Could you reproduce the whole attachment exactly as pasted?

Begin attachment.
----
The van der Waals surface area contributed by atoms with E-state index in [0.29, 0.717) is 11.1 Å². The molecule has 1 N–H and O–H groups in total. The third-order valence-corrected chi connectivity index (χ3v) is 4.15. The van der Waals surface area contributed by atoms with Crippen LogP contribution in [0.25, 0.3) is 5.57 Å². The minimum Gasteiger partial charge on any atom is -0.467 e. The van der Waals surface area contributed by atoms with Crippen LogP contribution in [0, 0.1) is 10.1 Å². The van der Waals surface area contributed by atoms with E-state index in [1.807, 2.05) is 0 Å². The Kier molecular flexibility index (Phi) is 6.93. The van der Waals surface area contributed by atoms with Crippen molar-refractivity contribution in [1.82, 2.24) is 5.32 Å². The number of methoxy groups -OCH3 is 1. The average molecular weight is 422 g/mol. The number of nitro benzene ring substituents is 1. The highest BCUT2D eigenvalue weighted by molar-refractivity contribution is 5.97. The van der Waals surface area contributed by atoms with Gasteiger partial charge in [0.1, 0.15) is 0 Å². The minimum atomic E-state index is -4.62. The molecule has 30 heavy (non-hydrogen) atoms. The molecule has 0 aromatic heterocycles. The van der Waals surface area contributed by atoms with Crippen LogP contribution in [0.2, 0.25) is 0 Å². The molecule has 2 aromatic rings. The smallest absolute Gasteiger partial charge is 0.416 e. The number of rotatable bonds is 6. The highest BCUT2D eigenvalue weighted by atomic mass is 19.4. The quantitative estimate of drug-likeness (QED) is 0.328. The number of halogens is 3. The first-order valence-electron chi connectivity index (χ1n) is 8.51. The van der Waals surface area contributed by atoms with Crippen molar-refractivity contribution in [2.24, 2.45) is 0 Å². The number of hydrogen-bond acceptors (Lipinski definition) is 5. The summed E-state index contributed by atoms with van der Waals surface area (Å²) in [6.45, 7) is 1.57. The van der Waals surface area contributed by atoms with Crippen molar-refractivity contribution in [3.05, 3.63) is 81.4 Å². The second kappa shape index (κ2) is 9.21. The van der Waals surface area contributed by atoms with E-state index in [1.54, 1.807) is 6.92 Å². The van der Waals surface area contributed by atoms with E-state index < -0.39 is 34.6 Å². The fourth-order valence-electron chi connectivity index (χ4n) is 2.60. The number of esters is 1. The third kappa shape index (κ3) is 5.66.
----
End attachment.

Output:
The van der Waals surface area contributed by atoms with E-state index in [0.29, 0.717) is 11.1 Å². The molecule has 1 N–H and O–H groups in total. The third-order valence-corrected chi connectivity index (χ3v) is 4.15. The van der Waals surface area contributed by atoms with Crippen LogP contribution in [0.25, 0.3) is 5.57 Å². The minimum Gasteiger partial charge on any atom is -0.467 e. The van der Waals surface area contributed by atoms with Crippen LogP contribution in [0, 0.1) is 10.1 Å². The van der Waals surface area contributed by atoms with E-state index in [1.807, 2.05) is 0 Å². The Kier molecular flexibility index (Phi) is 6.93. The van der Waals surface area contributed by atoms with Crippen molar-refractivity contribution in [1.82, 2.24) is 5.32 Å². The number of methoxy groups -OCH3 is 1. The average molecular weight is 422 g/mol. The number of nitro benzene ring substituents is 1. The highest BCUT2D eigenvalue weighted by molar-refractivity contribution is 5.97. The van der Waals surface area contributed by atoms with Gasteiger partial charge in [0.1, 0.15) is 0 Å². The minimum atomic E-state index is -4.62. The molecule has 30 heavy (non-hydrogen) atoms. The molecule has 0 aromatic heterocycles. The van der Waals surface area contributed by atoms with Crippen LogP contribution in [0.2, 0.25) is 0 Å². The molecule has 2 aromatic rings. The smallest absolute Gasteiger partial charge is 0.416 e. The number of rotatable bonds is 6. The highest BCUT2D eigenvalue weighted by atomic mass is 19.4. The quantitative estimate of drug-likeness (QED) is 0.328. The number of halogens is 3. The first-order valence-electron chi connectivity index (χ1n) is 8.51. The van der Waals surface area contributed by atoms with Crippen molar-refractivity contribution in [2.24, 2.45) is 0 Å². The number of hydrogen-bond acceptors (Lipinski definition) is 5. The summed E-state index contributed by atoms with van der Waals surface area (Å²) in [6.45, 7) is 1.57. The van der Waals surface area contributed by atoms with Crippen molar-refractivity contribution in [3.05, 3.63) is 81.4 Å². The second kappa shape index (κ2) is 9.21. The van der Waals surface area contributed by atoms with E-state index in [1.54, 1.807) is 6.92 Å². The van der Waals surface area contributed by atoms with E-state index < -0.39 is 34.6 Å². The fourth-order valence-electron chi connectivity index (χ4n) is 2.60. The number of esters is 1. The third kappa shape index (κ3) is 5.66.